Why Aren't You Losing Weight?

Could a medical problem or medication be to blame?

By Carol Sorgen
WebMD Weight Loss Clinic - Feature

Reviewed By Charlotte E. Grayson, MD

You're following a weight-loss eating plan. You're exercising almost every day. You're proud of the new healthy habits you've learned. Yet week after week, the scale barely seems to budge. What gives?

Chances are your food portion sizes have crept up (time to get out the scales and measuring cups again). Or your workouts may not be quite as intense as you think (start checking that heart rate).

But if you know you've followed your reducing plan religiously, there's another possibility: A medical condition -- or medication -- may be to blame.

"If you haven't been able to lose weight and you can't understand why, you need to determine whether there's a medical condition underlying your weight problem," says Peter LePort, MD, director of the Smart Dimensions Bariatric Program at Orange Coast Memorial Medical Center in California. "You need to cure that problem first before you can address the weight issue."

Medical Reasons for Weight Gain

Several conditions can cause weight gain or hinder weight loss, says Rebecca Kurth, MD, director of PrimeCare at Columbia-Presbyterian Eastside and associate professor of clinical medicine at Columbia University.

Among them, Kurth says, are:

  • Chronic stress. When you live with anxiety, stress, or grief, your body can produce chemical substances -- like the hormone cortisol -- that make your body more likely to store fat, especially around the waist. That's the type of weight gain that really increases your risk of serious health problems. (Extra weight around the hips and thighs poses fewer health risks.)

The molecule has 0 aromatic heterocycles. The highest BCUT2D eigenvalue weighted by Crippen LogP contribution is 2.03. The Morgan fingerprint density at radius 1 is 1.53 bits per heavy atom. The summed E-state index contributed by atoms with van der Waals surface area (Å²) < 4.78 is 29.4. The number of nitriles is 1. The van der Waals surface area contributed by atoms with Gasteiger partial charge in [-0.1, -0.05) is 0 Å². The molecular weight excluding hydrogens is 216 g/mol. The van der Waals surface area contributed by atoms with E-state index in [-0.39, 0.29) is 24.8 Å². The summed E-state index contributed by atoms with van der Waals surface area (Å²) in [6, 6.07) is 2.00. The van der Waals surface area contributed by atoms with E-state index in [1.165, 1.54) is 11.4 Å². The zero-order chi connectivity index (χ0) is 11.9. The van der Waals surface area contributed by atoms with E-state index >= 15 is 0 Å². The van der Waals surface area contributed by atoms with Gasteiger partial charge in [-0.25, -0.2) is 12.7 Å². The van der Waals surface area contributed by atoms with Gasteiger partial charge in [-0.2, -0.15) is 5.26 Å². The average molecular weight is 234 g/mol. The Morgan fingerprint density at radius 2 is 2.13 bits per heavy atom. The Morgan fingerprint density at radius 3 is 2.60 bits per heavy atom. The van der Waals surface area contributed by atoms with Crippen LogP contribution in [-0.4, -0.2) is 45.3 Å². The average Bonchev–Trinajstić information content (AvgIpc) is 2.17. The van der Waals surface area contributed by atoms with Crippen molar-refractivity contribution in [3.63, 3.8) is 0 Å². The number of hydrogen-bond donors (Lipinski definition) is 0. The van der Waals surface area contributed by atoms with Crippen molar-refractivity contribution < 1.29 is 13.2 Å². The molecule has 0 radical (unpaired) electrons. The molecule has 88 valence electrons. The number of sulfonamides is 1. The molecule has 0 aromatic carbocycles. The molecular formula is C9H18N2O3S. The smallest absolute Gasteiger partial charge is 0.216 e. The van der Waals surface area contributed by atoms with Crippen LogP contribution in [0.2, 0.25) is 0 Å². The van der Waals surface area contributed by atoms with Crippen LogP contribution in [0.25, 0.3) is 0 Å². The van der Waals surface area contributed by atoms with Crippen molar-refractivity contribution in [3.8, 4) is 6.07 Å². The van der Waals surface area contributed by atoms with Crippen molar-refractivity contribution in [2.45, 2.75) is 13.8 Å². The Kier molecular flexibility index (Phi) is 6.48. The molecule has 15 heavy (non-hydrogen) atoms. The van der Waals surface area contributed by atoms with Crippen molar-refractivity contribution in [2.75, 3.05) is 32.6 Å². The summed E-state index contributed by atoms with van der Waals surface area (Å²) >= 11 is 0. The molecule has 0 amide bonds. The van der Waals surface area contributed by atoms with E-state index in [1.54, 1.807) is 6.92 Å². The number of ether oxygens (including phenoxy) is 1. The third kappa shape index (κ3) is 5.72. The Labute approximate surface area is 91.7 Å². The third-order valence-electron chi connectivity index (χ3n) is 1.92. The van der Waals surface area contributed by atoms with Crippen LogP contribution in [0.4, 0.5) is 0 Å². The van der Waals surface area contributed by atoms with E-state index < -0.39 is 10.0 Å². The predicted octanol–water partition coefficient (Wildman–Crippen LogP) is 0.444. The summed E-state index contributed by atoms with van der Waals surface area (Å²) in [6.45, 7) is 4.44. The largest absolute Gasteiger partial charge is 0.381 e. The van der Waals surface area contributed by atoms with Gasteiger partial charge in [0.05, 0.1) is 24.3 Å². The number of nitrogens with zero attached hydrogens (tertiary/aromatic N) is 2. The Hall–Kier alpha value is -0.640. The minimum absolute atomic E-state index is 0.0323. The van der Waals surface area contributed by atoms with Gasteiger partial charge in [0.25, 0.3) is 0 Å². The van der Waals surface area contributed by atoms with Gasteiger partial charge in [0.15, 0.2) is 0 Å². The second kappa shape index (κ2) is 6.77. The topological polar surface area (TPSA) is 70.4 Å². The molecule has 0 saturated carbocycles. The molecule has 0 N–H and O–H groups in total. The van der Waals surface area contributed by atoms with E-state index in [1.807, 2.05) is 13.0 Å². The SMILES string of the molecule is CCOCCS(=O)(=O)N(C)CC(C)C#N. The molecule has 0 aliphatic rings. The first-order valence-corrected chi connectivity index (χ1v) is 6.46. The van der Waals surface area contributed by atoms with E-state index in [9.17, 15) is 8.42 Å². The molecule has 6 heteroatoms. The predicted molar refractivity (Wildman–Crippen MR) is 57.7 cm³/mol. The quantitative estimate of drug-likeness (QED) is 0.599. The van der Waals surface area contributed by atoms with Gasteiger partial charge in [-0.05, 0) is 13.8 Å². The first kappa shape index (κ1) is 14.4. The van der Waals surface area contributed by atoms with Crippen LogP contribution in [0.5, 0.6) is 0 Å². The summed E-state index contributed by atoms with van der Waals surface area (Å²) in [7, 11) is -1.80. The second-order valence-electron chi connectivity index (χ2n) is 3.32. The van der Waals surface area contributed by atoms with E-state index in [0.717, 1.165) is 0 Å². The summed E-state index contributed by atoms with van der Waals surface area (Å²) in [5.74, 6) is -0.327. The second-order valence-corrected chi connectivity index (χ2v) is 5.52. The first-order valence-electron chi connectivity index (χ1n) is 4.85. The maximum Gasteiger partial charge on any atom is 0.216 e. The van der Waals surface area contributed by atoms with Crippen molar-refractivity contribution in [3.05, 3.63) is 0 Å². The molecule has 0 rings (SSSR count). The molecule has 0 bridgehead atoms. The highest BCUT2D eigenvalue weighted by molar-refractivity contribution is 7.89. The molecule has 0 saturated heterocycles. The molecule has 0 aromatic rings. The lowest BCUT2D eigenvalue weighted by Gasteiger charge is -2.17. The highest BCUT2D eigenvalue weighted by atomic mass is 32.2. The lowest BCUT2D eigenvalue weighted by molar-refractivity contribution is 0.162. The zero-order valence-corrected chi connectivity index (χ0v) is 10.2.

• Cushing's syndrome. This happens when the adrenal glands (located on top of each kidney) produce too much cortisol, which leads to a buildup of fat in the face, upper back, and abdomen.
  • Hypothyroidism. If your thyroid is underactive, your body may not produce enough thyroid hormone to help burn stored fat. As a result, your metabolism is slower and you will store more fat than you burn -- especially if you're not physically active.
  • Polycystic ovary syndrome (PCOS). This disease, the result of a hormonal imbalance, afflicts more than 5 million women in the US. Common symptoms are irregular menstrual bleeding, acne, excessive facial hair, thinning hair, difficulty getting pregnant, and weight gain that is not caused by excessive eating.
  • Syndrome X. Also called insulin resistance or hyperinsulinemia (high insulin levels), syndrome X goes hand-in-hand with weight gain. Syndrome X is a cluster of health conditions thought to be rooted in insulin resistance. When your body is resistant to the hormone insulin, other hormones that help control your metabolism don't work as well.
  • Depression. Many people who are depressed turn to eating to ease their emotional distress.
  • Hormonal changes in women. Some women may gain weight at times in their lives when there is a shift in their hormones -- at puberty, during pregnancy, and at menopause.

© 2005-2014 WebMD, LLC. All rights reserved.
Source article on WebMD